In Washington, Conservatives Are Never Really ‘In Power’
The GOP is always vastly outnumbered in the executive branch's bureaucracy — no matter who is president.
July 3, 2009 - 12:07 am
With the end of the Bush administration, and the beginning of the most liberal administration in American history, it is a good time to take stock of what happened over the past eight years.
Conservatives get very frustrated over the failure of Republican administrations in general to change the course of the federal government. They do not understand why an executive branch “controlled” by a Republican president continued to implement liberal policies and regulations. Examples abound over the past eight years — from the Department of Justice’s all-out enforcement of foreign language ballots, to the Equal Employment Opportunity Commission’s refusal to act against companies that engage in reverse racial discrimination on the basis of “diversity,” to the discriminatory awarding of federal contracts on the basis of race that continued in every federal department from Transportation to Commerce.
However, Republicans (much less conservatives) are not really in control of the executive branch even when they occupy the White House, something that most people (especially conservatives outside of Washington) do not fully understand.
Part of the problem can be a failure of presidential leadership. After all, a president’s advisors and political appointees are supposed to carry out what they perceive to be his views and direction. When a Republican president does not make it clear that he expects conservative principles to be followed throughout the executive branch, then no attempt will be made by his political appointees to change liberal policies at the Department of Education, the Department of Justice, or any other federal agency. Even when you have a conservative president, there are a number of other significant reasons why the federal government remains a champion of liberalism. These reasons are inherent in the structure of the executive branch, the employees who make up its ranks, and the occupants of the capitol, both inside and outside of government.
I came to Washington in 2001 to take a career job at the Department of Justice after spending many years in the private sector. I thought I could make a small difference in my particular corner of the executive branch, just like Jimmy Stewart’s character did in Frank Capra’s Mr. Smith Goes to Washington, one of my favorite movies. After I arrived in Washington, I developed a circle of conservative friends (both career employees and political appointees) who work in other federal departments. We all shared the same frustrations at the inability to get liberal policies changed in the government. Our experiences illustrate some of the reasons that the liberal course of the government did not change during the prior administration, and may never change.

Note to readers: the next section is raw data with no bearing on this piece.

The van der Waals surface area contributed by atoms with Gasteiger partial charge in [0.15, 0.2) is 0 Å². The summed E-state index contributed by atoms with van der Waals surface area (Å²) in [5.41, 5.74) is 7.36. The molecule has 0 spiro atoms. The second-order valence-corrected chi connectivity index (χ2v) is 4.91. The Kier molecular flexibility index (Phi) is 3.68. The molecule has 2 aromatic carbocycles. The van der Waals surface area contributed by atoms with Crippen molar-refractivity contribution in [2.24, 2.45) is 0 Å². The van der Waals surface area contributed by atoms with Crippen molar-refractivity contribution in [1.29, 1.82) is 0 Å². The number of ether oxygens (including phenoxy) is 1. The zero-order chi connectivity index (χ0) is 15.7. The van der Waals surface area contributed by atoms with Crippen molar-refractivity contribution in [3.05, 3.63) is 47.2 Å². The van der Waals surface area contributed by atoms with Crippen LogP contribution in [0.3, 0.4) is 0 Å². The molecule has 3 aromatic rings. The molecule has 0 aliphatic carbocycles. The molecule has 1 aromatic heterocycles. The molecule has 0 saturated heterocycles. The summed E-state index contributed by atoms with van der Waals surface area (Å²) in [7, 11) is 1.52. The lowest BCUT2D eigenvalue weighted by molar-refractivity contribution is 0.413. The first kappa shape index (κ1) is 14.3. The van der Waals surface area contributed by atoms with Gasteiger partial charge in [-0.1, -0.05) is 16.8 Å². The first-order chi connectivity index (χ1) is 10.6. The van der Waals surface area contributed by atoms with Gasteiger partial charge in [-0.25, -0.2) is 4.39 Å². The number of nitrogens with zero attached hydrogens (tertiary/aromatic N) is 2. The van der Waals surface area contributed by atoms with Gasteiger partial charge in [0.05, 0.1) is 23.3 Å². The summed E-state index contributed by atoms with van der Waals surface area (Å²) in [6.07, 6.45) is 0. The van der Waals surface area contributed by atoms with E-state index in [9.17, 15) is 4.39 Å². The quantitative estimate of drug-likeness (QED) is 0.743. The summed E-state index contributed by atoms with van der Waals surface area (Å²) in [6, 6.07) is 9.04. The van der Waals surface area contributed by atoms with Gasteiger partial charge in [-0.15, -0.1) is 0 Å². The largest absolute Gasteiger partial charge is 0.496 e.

First, most people do not understand the sheer magnitude of the executive branch. There are almost 3 million federal employees, 99 percent of whom are career civil servants over whom the president has virtually no authority. Seventeen states have fewer citizens than the federal government has bureaucrats. There are only a few thousand positions within the federal government that are subject to “noncompetitive appointment,” i.e., positions that the president can fill through political patronage. Among these are 1,137 positions that can be filled by presidential appointment with Senate confirmation; 320 positions subject to presidential appointment without confirmation; and 701 positions in the Senior Executive Service (the top level of managers within the federal ranks) that can be filled by non-career appointments.
As these numbers illustrate, it is the career civil servants who pull the millions of levers of power, not the few political appointees at the top of every agency. It is very difficult for the appointees to even keep track of the policies being implemented by the career staff, much less change them.
This would not be a problem if the career ranks were really filled with nonpartisan individuals (as the New York Times unwaveringly claims) who impartially carried out the policies of the president. Of course, nothing could be further from the truth. From the State Department, to the Central Intelligence Agency, to the Department of Justice, and every agency in between, career employees are overwhelmingly partisan liberals, just like in the media and academic worlds. As Richard Perle has eloquently said, when George Bush tried to pull the levers of government, he never realized that they were disconnected from the machinery and the exertion was largely futile. The bureaucracies of these agencies have their own policies and they largely ignored President Bush’s directives and his political appointees, a problem President Obama will not have.